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Discussion Starter · #1 ·
Good morning, everyone. :) I’m new here, and I’m wanting to get a dairy goat and possibly a wether as a companion. I’ve been reading a lot about proper feeding, and I know wethers require different feeding than a doe in milk. I also learned that dairy goats require baking soda and that wethers shouldn’t have it or alfalfa because of urinary calculi. What would be an easy way to approach keeping them together and making sure they’re both getting what they need? I appreciate any information. :)
 

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Hi and welcome to TGS!
First, leaving baking soda out all the time is an outdated and disproved thing. ALL Goats make their own soda bicarbonate and only rarely need baking soda as a supplement, Usually for a bloat situation. If you supplement it daily they’ll stop producing their own.

Wethers can have alfalfa as long as you balance your proportion to 2:1 Phosphorus. Feed both a good grass hay Or mix, and give alfalfa pellets for balance. If your does in milk, you’ll need a good grain to help her keep up with her production.
Testing your water will also determine your feeding routine because some waters high in calcium and or iron.
Basically no baking soda, and sticking to the 2:1 ratio will keep them both fine until the doe kids then she’ll need supplements.
 

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:groupwelcome:

First off a goat, no matter the breed or type, needs baking soda offered free choice or as a regular part of their diet.

How old will the goats be when you get them?

When purchasing feed, pay attention to the calcium/phosphorus ratio on the label, and try to stay away from sweet feed. The ratio of all food sources combined needs to be at least a 2.1 higher in calcium than phosphorus for wethers. Start with the hay, different types of hay offer different calcium content. What type of hay would you be feeding them?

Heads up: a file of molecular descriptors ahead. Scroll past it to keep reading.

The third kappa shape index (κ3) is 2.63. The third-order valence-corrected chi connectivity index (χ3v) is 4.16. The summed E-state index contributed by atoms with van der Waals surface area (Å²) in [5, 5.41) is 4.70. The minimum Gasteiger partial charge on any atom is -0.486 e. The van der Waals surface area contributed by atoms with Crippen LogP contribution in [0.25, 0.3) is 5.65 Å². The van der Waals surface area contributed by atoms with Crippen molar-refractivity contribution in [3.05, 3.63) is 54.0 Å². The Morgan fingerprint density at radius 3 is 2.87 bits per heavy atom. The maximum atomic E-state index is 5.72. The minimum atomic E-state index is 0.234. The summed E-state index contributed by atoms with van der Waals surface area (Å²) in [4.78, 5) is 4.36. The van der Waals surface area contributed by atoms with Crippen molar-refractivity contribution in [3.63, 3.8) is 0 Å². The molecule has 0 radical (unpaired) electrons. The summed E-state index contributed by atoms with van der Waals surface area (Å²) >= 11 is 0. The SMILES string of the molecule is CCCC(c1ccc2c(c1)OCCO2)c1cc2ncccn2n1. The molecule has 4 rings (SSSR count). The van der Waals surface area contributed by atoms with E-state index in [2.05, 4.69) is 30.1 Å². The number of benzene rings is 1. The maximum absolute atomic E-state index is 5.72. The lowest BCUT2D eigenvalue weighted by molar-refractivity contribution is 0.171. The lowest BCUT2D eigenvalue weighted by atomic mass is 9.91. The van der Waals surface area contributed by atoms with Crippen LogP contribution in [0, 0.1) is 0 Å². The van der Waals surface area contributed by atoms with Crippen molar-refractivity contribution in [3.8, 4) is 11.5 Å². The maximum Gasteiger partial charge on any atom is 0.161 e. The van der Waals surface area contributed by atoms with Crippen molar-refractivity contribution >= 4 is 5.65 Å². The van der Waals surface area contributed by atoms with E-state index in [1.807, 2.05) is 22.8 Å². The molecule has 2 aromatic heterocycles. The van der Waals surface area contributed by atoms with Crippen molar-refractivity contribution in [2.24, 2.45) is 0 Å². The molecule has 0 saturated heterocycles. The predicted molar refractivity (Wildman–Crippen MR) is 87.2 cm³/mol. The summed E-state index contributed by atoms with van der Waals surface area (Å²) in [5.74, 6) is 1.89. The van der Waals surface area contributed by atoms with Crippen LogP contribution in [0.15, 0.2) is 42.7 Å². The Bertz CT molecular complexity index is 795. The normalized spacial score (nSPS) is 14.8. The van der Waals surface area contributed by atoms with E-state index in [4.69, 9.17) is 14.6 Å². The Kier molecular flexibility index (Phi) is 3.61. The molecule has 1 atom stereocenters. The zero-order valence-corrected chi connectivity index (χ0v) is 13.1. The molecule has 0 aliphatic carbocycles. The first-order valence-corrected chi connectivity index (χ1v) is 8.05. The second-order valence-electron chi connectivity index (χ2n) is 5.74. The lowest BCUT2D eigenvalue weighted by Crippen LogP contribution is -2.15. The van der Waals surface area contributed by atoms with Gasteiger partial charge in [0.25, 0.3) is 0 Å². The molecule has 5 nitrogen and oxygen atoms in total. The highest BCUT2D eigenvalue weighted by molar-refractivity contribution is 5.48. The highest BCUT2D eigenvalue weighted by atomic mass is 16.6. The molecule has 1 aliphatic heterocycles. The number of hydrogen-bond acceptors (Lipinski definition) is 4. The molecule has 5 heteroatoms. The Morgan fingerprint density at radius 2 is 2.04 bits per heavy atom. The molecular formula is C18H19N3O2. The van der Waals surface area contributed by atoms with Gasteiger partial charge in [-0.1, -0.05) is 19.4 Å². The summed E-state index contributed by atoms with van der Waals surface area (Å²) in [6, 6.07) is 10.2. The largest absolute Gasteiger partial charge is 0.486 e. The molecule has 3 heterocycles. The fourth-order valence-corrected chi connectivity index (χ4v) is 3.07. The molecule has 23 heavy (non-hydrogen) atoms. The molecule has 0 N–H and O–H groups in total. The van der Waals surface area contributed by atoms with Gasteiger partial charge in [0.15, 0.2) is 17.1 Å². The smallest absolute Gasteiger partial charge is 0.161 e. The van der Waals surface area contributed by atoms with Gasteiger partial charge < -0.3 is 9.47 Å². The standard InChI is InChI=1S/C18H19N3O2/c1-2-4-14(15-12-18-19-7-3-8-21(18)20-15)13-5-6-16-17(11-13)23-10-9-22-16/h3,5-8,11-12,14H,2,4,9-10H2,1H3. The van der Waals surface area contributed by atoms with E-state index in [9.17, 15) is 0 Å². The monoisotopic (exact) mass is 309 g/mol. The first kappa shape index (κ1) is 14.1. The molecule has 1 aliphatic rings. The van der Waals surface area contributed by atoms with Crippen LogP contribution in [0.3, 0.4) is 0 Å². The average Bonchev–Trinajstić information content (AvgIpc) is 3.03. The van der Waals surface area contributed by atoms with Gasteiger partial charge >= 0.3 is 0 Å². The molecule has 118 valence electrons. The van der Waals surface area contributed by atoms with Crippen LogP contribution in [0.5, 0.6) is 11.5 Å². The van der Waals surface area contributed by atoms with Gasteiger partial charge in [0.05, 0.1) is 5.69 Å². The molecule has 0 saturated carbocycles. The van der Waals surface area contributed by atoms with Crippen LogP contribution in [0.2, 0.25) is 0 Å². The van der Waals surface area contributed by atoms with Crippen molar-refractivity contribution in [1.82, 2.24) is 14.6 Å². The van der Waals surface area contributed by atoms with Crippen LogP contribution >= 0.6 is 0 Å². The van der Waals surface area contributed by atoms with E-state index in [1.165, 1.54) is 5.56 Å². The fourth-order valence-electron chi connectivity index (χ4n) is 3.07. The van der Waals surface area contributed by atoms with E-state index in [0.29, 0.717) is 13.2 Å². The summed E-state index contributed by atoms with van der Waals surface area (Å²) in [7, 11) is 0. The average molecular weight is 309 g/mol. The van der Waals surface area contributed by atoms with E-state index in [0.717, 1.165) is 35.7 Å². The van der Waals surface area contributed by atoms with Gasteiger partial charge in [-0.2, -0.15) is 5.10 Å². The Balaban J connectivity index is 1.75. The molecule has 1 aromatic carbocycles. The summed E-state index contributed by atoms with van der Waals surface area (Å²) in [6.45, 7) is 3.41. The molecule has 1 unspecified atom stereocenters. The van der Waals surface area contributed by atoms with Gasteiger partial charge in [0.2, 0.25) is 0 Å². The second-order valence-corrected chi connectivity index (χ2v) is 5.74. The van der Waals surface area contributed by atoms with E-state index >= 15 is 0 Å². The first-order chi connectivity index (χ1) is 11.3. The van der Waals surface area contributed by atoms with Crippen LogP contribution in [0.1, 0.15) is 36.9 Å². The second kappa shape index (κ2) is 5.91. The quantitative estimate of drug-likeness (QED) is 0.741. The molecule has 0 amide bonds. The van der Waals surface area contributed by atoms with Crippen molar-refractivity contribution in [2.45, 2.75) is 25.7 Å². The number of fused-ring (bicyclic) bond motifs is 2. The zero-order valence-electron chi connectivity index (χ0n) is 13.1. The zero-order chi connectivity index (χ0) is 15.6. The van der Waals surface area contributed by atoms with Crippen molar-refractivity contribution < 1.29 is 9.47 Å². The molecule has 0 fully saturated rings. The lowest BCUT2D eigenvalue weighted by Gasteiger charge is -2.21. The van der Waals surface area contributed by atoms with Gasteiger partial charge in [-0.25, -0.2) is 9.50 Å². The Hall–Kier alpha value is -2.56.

Get a good loose mineral and leave that out free choice for them.
 

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If you are worried about grain intake- tie both up separately when you feed grain and adjust the wether's diet according to what he needs. If you grain, the milking doe will need more grain to make more milk and keep her body condition.
 

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2.1 higher in phosphorus than calcium for wethers.
Did you mix up these two? 2 to 1 is calcium to phosphorus not phosphorus to calcium.

Hi Tiffany!

Welcome to TGS.

First of all, you will be feeding them separately as dairy goats have very different grain/feed needs :)

I recommend a baseline of a grass hay, like Bermuda, Timothy, or Orchard - they can both have this!

As for feeding time, you are correct that the doe will need alfalfa but I recommend using alfalfa pellets for this as it is easier to control than the hay.

As for the wether, will he be an adult or a kid? This changes feed requirements a lot.

Your water source also tells you whether something high in calcium like alfalfa may be safe.

Highly recommend checking out this article: https://thegivinggoat.home.blog/2020/08/18/diets-for-male-goats-how-to-prevent-urinary-calculi/
 

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Discussion Starter · #8 ·
Thanks for the information! :) I’m wanting to get a kid wether and a good dairy goat from the same breeder, preferably. As far as housing, I am still planning their housing and setup. My thoughts were to have one main barn or shed for them with a paddock and make two separate feeding areas to make sure they both get their needs met. My biggest concern was making sure she had enough nutrition, which I know I’ll have to adjust periodically based on her current condition. I was also thinking of maybe dividing the paddock, so they could stay separate yet still see each other. Not sure if that’s efficient enough for a buddy system. Thoughts?
 
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